Wednesday, 18 July 2007

Cheese of the Month - Stinking Bishop

Well we've gone featurette crazy here at Cheese and Biscuits this month. I think it's long overdue that I had something on the site to justify the name, so what better than a regular spot where we review some of our favourite cheeses from Hamish Johnston. I may have inadvertently given the impression that I visit new restaurants occasionally for the site and eat dinner every other night in the Fox & Hounds - if only! The fact is our kitchen does suffer regular punishment in the evening, although to be honest much of the time the main course is just the necessary filler before we can start on our real love - the cheese.


I can't remember the first time we heard about Stinking Bishop, but it was certainly way before Wallace & Gromit brought it to the attention of the whole country. It's still not available in many places, simply because the guy who makes it, Charles Martell, intentionally keeps the production process small-scale to ensure quality. And boy, does it pay off - Stinking Bishop is a towering achievement, a king of cheeses. The smell is extraordinary, like a marathon runner's unwashed feet, and the sticky rind also invites comparisons with the famously strong French Epoisses cheeses, although unlike the Epoisses, Stinking Bishop's flesh inside is firmer and spongey with small pockets of air. Also, despite the incredibly strong odour, the taste is subtle and fresh, creamy with a slightly nutty aftertaste, and is generally not hot or sulphuric unless it's been allowed to get too warm. The name, by the way, comes from the variety of pear used to make the Perry that the rinds of the cheese are washed with, although I have to admit that I've never picked up on this flavour during tastings myself.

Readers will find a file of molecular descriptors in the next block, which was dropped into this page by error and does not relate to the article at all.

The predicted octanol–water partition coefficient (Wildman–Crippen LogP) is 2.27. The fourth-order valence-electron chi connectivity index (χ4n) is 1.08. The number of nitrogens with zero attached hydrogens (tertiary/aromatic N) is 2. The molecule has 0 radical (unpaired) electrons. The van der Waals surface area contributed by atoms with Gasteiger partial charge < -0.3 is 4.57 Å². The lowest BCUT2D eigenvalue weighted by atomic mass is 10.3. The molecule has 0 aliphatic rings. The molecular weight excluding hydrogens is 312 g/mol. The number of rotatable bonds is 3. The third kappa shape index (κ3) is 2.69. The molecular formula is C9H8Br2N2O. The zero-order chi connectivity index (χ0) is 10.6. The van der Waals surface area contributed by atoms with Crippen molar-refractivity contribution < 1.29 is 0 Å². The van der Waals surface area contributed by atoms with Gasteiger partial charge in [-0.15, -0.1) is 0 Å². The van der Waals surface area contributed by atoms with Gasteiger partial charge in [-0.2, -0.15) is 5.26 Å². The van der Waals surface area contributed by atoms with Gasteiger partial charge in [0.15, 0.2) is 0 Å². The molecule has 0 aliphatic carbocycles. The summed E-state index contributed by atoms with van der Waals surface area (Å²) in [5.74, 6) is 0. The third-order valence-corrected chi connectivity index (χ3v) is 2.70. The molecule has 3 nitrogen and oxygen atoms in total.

As you have probably guessed by now, I'm a huge fan of Stinking Bishop so this was never going to be anything than a glowing report. It is probably one of the finest cheeses I've ever tried, and believe me I've tried quite a few; in fact it may very well be one of my favourite foodstuffs of any kind. Produced slowly with well-sourced ingredients and with great care, it's a supreme example of how attention to detail and the sheer love of the craft of cheesemaking can produce stellar results. And now I've got that off my chest, perhaps next month I can start being a bit more objective....

Check out Wikipedia for more academic and impartial information on this cheese

4 comments:

heather said...

I'm finally delving into the deliriously delightful world of artisanal and farmstead cheeses, but even I'm still a bit wary of this one. Your glowing recommendation is tipping the scales, however!

Chris said...

Well thanks very much - do try that cheese, you'll love it!

Silverbrow said...

It has it's non-culinary uses as well.

Chris said...

Ha ha - yes I saw that post. I can confirm that your tip also works on the G1 bus from Hamish Johnston cheese shop on Northcote Road.